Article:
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Tale of the Eloquent Agriculturalist: Lament for Sandra Bland

This is a tribute or lament in the style of Egyptians of the Middle Kingdom who tell a “Tale of the Eloquent Peasant.” In the tale, a good farmer on his way to market finds himself criminalized by a corrupt official who confiscates his donkeys and all the goods they were transporting. The farmer appeals his case relentlessly, undeterred by official indifference or abuse.

There once was a woman
called Sandra Bland
She was an Agriculturalist of Prairie View
“Look,” she said, “I am taking a job in Texas”

She then drove south into town
and seeing in her rearview mirror
a Texas trooper by name of MyLaw
she moved her car toward the curb

Our Law it was that she moved to facilitate
thinking that the trooper was
in a rightful hurry to serve and protect
“My way is good” said Sandra Bland

But MyLaw said to the agriculturalist
“Look I will stop your car”
And MyLaw berated the agriculturalist
for steering out of his way too fast

“Look you should have put on your turn signal
before you got out of my way” said MyLaw
Then said Sandra: “But clearly you wanted
to speed on past”

“Are you upset with me?” asked MyLaw
Said Sandra: “I think you should
hurry up and finish your job”
MyLaw replied “Finish your cigarette first”

“But why should I hurry to finish my cigarette?”
asked the eloquent agriculturalist
“Now,” said MyLaw, “You should hurry up
and step out of your car”

Then he took an electric stick
and shook it in her face
“I will light you up,” said MyLaw
“Hurry up and get out of your car”

Then the agriculturalist complained very much
for the hurt that MyLaw was creating
And MyLaw said “Don’t raise your voice
Or call your lawyer, just put down your phone”

Then the eloquent agriculturalist freed her hand
from the cell phone only to see that MyLaw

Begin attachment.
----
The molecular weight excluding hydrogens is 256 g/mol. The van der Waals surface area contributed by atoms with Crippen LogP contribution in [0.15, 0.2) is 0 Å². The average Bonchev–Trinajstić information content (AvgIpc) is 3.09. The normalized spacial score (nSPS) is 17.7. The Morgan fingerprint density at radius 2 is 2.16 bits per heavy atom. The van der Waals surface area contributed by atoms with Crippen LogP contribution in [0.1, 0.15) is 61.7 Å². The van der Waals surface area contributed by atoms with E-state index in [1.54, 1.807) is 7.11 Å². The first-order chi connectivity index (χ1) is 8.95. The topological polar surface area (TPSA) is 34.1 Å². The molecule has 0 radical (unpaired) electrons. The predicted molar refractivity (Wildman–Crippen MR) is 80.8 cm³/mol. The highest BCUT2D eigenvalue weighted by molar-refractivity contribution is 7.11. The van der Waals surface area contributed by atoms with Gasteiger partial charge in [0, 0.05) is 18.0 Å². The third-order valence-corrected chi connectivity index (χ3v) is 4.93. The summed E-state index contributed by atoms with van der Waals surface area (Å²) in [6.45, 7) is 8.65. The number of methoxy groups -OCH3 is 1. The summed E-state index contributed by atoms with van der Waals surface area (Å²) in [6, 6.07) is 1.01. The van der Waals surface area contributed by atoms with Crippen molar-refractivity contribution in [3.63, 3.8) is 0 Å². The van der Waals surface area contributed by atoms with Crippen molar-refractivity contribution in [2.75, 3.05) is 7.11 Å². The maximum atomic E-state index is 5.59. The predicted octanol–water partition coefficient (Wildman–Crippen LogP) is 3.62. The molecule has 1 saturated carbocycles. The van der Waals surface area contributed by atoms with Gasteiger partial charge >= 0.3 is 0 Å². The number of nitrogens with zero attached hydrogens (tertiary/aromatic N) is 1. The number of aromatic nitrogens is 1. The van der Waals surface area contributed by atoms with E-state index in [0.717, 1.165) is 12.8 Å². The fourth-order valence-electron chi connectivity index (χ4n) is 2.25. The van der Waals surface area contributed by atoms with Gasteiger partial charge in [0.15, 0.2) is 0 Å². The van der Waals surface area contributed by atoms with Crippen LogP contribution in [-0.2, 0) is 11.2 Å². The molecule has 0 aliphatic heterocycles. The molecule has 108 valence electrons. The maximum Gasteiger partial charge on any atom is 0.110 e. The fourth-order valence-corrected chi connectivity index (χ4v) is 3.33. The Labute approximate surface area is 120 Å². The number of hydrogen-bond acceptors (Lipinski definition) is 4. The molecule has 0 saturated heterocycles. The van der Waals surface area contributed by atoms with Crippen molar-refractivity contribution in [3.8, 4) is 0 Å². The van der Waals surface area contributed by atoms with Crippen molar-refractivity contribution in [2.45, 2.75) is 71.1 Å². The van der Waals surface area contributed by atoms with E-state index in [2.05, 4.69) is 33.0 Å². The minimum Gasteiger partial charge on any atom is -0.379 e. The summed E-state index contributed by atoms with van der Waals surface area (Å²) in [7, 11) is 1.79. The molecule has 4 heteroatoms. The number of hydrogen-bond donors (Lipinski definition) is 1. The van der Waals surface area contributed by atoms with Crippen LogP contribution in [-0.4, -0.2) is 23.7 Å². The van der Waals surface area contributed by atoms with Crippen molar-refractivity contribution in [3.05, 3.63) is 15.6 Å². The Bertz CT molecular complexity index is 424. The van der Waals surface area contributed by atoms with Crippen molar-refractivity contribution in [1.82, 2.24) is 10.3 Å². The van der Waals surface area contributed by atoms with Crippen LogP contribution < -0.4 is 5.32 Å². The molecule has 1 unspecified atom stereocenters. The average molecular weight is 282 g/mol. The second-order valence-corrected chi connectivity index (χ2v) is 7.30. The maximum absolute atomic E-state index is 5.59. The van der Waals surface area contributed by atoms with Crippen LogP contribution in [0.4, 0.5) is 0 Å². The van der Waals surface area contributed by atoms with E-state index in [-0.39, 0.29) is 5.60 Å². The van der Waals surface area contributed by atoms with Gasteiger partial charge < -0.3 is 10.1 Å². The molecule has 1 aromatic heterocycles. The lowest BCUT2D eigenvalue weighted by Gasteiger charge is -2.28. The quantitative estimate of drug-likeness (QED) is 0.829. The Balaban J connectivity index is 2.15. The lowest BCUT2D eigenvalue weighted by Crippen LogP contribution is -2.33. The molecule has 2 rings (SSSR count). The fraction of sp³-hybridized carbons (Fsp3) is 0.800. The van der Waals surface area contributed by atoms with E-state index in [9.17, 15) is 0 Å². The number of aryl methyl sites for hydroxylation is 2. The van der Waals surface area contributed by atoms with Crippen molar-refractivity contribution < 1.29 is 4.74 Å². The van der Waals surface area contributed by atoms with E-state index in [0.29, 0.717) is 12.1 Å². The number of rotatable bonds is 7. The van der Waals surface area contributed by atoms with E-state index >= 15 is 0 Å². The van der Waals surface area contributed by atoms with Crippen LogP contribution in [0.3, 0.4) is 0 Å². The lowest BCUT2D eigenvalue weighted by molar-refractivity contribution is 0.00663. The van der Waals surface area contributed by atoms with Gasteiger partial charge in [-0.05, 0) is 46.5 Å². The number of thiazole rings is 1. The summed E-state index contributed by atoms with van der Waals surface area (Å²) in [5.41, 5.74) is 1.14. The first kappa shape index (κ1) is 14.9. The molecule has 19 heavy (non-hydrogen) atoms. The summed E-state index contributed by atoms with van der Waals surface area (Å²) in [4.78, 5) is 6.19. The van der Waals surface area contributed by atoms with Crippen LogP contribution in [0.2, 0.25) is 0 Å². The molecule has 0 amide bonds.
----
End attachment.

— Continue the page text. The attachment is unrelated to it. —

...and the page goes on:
would tie her wrists together, bind them
and throw her body to the ground

“You are not a real man MyLaw”
said the eloquent agriculturalist
“Because a real man has courage to
enforce nothing but Our Law”

“Stop your mouth” said MyLaw
to the eloquent agriculturalist
“I only intended to rebuke you
with a mild slap on the wrist”

“Now your wrists are tied together,” said MyLaw
“and I have tied you like a calf in the dirt”
But the eloquent agriculturalist replied
“Sir your commands smell like the shit of a bull”

MyLaw rose from his knee that was digging
into the back of the eloquent agriculturalist
and looked to his own leg
“Look I am not very sore” he said

“But look at me” said the eloquent agriculturalist
“I am weighed down. Examine me.
My head and my arm. You have struck me.
You have thrown me down at my loss.”

“I will sail the boat of Our Law on the Sea of Truth”
said the eloquent agriculturalist
“But your boat, MyLaw, will go straight down
I can’t wait to see you wailing on that Sea,

I can’t wait to meet you there!”

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Greg Moses writes about peace and Texas, but not always at the same time. He is author of Revolution of Conscience: Martin Luther King Jr. and the Philosophy of Nonviolence. As editor of the Texas Civil Rights Review he has written about racism faced by Black agriculturalists in Texas. He can be reached at gmosesx@gmail.com

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